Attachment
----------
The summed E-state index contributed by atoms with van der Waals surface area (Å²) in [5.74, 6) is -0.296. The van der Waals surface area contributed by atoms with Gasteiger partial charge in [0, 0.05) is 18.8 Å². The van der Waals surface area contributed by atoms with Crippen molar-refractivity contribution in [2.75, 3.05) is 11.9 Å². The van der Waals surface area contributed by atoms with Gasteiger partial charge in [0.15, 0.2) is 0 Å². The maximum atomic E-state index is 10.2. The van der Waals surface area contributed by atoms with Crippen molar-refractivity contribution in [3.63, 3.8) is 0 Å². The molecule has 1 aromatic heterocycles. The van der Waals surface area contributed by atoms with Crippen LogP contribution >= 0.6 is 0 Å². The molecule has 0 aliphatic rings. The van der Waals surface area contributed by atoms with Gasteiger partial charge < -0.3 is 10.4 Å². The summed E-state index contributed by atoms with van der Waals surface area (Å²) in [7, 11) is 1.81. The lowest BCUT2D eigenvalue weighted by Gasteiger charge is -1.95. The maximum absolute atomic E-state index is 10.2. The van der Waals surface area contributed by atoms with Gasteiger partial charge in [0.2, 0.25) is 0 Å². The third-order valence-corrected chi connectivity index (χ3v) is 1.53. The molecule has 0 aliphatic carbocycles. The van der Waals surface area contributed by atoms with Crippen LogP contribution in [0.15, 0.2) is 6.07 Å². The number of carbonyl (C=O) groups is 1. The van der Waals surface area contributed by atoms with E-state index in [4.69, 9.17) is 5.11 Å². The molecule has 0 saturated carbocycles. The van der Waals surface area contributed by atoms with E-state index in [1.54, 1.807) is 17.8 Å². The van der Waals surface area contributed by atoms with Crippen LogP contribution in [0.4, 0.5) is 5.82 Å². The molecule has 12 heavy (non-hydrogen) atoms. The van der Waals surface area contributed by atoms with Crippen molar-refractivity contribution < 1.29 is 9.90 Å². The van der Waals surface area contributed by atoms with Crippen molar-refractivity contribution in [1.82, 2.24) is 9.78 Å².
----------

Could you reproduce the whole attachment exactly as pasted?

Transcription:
The summed E-state index contributed by atoms with van der Waals surface area (Å²) in [5.74, 6) is -0.296. The van der Waals surface area contributed by atoms with Gasteiger partial charge in [0, 0.05) is 18.8 Å². The van der Waals surface area contributed by atoms with Crippen molar-refractivity contribution in [2.75, 3.05) is 11.9 Å². The van der Waals surface area contributed by atoms with Gasteiger partial charge in [0.15, 0.2) is 0 Å². The maximum atomic E-state index is 10.2. The van der Waals surface area contributed by atoms with Crippen molar-refractivity contribution in [3.63, 3.8) is 0 Å². The molecule has 1 aromatic heterocycles. The van der Waals surface area contributed by atoms with Crippen LogP contribution >= 0.6 is 0 Å². The molecule has 0 aliphatic rings. The van der Waals surface area contributed by atoms with Gasteiger partial charge < -0.3 is 10.4 Å². The summed E-state index contributed by atoms with van der Waals surface area (Å²) in [7, 11) is 1.81. The lowest BCUT2D eigenvalue weighted by Gasteiger charge is -1.95. The maximum absolute atomic E-state index is 10.2. The van der Waals surface area contributed by atoms with Gasteiger partial charge in [0.2, 0.25) is 0 Å². The third-order valence-corrected chi connectivity index (χ3v) is 1.53. The molecule has 0 aliphatic carbocycles. The van der Waals surface area contributed by atoms with Crippen LogP contribution in [0.15, 0.2) is 6.07 Å². The number of carbonyl (C=O) groups is 1. The van der Waals surface area contributed by atoms with E-state index in [4.69, 9.17) is 5.11 Å². The molecule has 0 saturated carbocycles. The van der Waals surface area contributed by atoms with E-state index in [1.54, 1.807) is 17.8 Å². The van der Waals surface area contributed by atoms with Crippen LogP contribution in [0.4, 0.5) is 5.82 Å². The molecule has 12 heavy (non-hydrogen) atoms. The van der Waals surface area contributed by atoms with Crippen molar-refractivity contribution < 1.29 is 9.90 Å². The van der Waals surface area contributed by atoms with Crippen molar-refractivity contribution in [1.82, 2.24) is 9.78 Å².